Valencia calls for Brits to be allowed to spend more than 90 days in Spain and ‘Brexit to be as Brexit-less as possible’ following slump in UK tourist cash
- Ximo Puig, president of Valencia region, wants to abandon 90-day visa rule
- He has called for rule to be scrapped to encourage British visitors back to the region – which includes Benidorm and Alicante – after numbers fell dramatically
- Spain’s tourism ministry said talks over post-Brexit visas are already underway
- Puig called for ‘Brexit to be as Brexit-less as possible’ at tourism expo in London
The president of one of Spain’s main tourist regions has called for post-Brexit visa rules limiting the amount of time Brits can spend in the country to be scrapped.
Ximo Puig, president of the Valencia region where Benidorm and Alicante are located, issued the call after a huge drop-off in tourist numbers after Brexit.
He said the new rules – which limit Brits to a 90-day stay in every 180 days – are putting people off buying holiday homes, visiting their families and damaging the region’s economy.
The Spanish region of Valencia has called for Britons to be allowed to spend more than 90 days at a time in the country after noticing a huge drop-in in numbers post-Brexit
Speaking at a tourism expo in London this week, he called for ‘Brexit to be as Brexit-less as possible’.
Reyes Maroto, Spain’s tourism minister, assured Mr Puig that a task force including diplomats from both the UK and Spain has already been set up.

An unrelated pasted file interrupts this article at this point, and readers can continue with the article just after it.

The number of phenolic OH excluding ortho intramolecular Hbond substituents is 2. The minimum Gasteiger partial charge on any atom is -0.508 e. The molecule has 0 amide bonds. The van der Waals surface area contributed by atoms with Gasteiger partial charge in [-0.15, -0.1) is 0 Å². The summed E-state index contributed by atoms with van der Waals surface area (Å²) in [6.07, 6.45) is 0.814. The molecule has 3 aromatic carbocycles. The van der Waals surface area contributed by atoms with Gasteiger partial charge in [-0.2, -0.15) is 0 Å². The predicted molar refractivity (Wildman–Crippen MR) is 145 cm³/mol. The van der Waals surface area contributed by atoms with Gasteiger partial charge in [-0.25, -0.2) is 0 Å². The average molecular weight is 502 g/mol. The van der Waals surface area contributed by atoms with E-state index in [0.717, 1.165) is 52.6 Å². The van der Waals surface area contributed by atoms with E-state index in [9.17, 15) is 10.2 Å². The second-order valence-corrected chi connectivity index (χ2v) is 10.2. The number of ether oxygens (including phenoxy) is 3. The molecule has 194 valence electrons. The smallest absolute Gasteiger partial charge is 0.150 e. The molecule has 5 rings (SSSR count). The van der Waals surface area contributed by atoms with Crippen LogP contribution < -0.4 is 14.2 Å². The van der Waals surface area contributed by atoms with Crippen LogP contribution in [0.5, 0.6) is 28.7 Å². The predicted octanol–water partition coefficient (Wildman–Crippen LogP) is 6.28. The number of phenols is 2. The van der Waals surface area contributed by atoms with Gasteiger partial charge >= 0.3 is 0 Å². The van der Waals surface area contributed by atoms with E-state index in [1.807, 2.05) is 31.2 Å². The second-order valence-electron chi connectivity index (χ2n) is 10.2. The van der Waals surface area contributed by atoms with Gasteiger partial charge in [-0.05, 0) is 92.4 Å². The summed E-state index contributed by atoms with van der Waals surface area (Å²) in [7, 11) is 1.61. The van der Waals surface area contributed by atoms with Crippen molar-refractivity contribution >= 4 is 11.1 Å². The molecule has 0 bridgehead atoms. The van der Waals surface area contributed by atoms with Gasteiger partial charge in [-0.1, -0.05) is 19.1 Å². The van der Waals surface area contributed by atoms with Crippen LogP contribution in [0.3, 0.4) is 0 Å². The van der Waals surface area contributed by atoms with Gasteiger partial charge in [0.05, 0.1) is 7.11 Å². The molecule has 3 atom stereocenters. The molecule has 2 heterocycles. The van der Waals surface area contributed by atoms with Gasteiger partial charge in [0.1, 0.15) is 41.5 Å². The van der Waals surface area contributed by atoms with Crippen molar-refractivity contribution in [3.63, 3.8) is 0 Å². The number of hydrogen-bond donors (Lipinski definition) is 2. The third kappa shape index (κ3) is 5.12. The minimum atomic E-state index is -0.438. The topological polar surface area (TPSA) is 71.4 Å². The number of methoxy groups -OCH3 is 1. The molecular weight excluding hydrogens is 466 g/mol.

The embassy teams have been told to work towards ‘joint solutions’ on ‘mobility’ issues, she said – without elaborating further.
Mr Puig issued his demand after the number of Britons visiting his region plunged post-Brexit, from 3million in 2019 to just 600,000 in 2020.
While the pandemic will be behind most of the decrease, Puig warned that it is unlikely figures will return to pre-pandemic levels due to Brexit travel restrictions.
Puig said he is particularly concerned about the effect of the new rules on retirees who own or were planning to buy holiday homes in the region.
Limiting the amount of time they can stay in the country may put people off buying or else convince those who have bought to sell up, Puig said according to The Local, potentially causing prices to crash.
While the new rules do not affect the 380,000 Britons who hold full residency in Spain, Puig fears they will affect hundreds of thousands more people – including the families of those residents – who do not qualify for the same status.
Carlos Mazón, president of Alicante’s tourism board, described British visitors as a ‘fundamental’ source of wealth for the region at the London expo
‘We are working on reciprocity so that they can also be in our territory for six months in a row when they come to visit us, as these are the conditions that apply for people from Alicante and Spain when they visit the United Kingdom,’ he said.
However, it is not clear exactly how Spain would do this. As a Shengen Zone country, its border policies are dictated by common EU treaties.
While states within Shengen do have the power to set some of their own border rules, this is generally only used in times of emergency – such as during Covid.
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